Knowing where she is in her cycle helps Baggs make big life decisions and deal with times of transition. Recently she was working at an acupuncture clinic, and realized that the job was draining, so she intentionally put in her two weeks just as she was ovulating. "During ovulation, we have the most energy, so it's time for us to take action," she says. After ovulation is the luteal phase, which is "definitely a time for getting organized, getting focused, wrapping things up in your cycle to come," she says. She tied up loose ends and let colleagues know she was leaving. Then, at the end of her cycle, it was time to shed. "It's perfect if you can align your cycle with ending things in your life," she says "It's that much easier energetically and spiritually, because you're in the mode of shedding."
Some people might roll their eyes at the thought of using your period to guide your life, and that's understandable. There are definitely people for whom periods are a nightmare, and not something they'd want to embrace or share. And taking health advice from an Instagram influencer who is not a doctor could absolutely be dangerous. But for Tilghman, understanding her period gives her a sense of relief, because it decodes certain symptoms or feelings that used to feel inexplicable. "At least now I know, and it's not like I'm frustrated, shaming myself, beating myself up about it," she says. "It gives me an answer, and I think a lot of times we just want answers, you know?"
So far, the response to Tilghman's period content has been positive — which is kind of wild considering she has 314K followers. Her first period-related post about PCOS was one of her more popular blogs. "That's when I realized people want to see more about me than just my periods," she says. Tilghman was also acutely aware that talking about her period could come across as preachy, so she tried to be as open and honest as possible. "No one in my circle was talking about [periods], and so I really wanted to feel less alone. I knew that if I was going through it, then other people probably were, and I was right," she says.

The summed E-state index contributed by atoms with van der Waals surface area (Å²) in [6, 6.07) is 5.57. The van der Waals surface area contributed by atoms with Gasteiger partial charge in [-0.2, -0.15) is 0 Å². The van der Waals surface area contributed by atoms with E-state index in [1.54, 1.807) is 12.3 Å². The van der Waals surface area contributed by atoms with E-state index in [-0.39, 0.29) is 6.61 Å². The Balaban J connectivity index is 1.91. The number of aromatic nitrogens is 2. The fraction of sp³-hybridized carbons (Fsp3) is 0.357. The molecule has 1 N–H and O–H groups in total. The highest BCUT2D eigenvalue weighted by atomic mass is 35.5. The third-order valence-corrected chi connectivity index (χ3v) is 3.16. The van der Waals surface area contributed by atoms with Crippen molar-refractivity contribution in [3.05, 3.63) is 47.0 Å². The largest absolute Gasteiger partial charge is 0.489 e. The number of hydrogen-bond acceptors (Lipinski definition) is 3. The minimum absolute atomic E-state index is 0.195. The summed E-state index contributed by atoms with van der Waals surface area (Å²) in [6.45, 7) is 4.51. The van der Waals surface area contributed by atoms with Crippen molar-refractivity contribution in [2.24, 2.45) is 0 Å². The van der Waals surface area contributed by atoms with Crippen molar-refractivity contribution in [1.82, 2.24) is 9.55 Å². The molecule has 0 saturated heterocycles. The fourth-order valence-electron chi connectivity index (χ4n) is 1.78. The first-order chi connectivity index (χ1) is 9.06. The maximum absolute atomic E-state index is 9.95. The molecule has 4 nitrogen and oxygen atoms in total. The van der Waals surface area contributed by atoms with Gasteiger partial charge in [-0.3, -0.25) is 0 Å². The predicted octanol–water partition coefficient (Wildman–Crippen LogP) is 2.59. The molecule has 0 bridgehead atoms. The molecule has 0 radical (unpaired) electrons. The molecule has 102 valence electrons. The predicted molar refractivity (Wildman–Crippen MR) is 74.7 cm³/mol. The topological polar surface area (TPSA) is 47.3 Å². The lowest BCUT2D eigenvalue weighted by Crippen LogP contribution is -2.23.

Popular influencers like Tilghman who can openly share details about their cycle point to some progress in terms of reducing the taboo around periods. Just three years ago, the poet Rupi Kaur posted a photo of herself on Instagram bleeding on her sheets, and the social media platform briefly removed it, sparking outrage and a conversation about what periods represent. Months later that same year, another Instagram blogger posted a photo of her overflowing menstrual cup, and received death threats from commenters. When Vitti first started, she too was met with skeptics, but feels like "there's more receptivity" now that more people are sharing their stories on social media. "I've been, for a while, standing on the soap box, waving a flag, saying, Hey everybody! You’ve got to pay attention to the conversation, this is the missing ingredient for women in every aspect!"
We have been trying to destigmatize menstruation pretty much since the Biblical era, and this is just the latest iteration. But Vitti hopes younger women see posts like Tilghman's and are encouraged to take advantage of their periods, rather than fear them. "Can you imagine if you were told in sex ed class, instead of getting the curse, you were about to embark on access to an entire new set of brain chemistry that was gonna make you a better version of yourself? You’d feel a lot differently about your period and how to take care of it, you’d be more invested," she says. Time will tell if this new crop of bloggers can truly break the stigma about periods, but if the thousands of teenage "period haul" vlogs on YouTube are any indication, the kids are alright.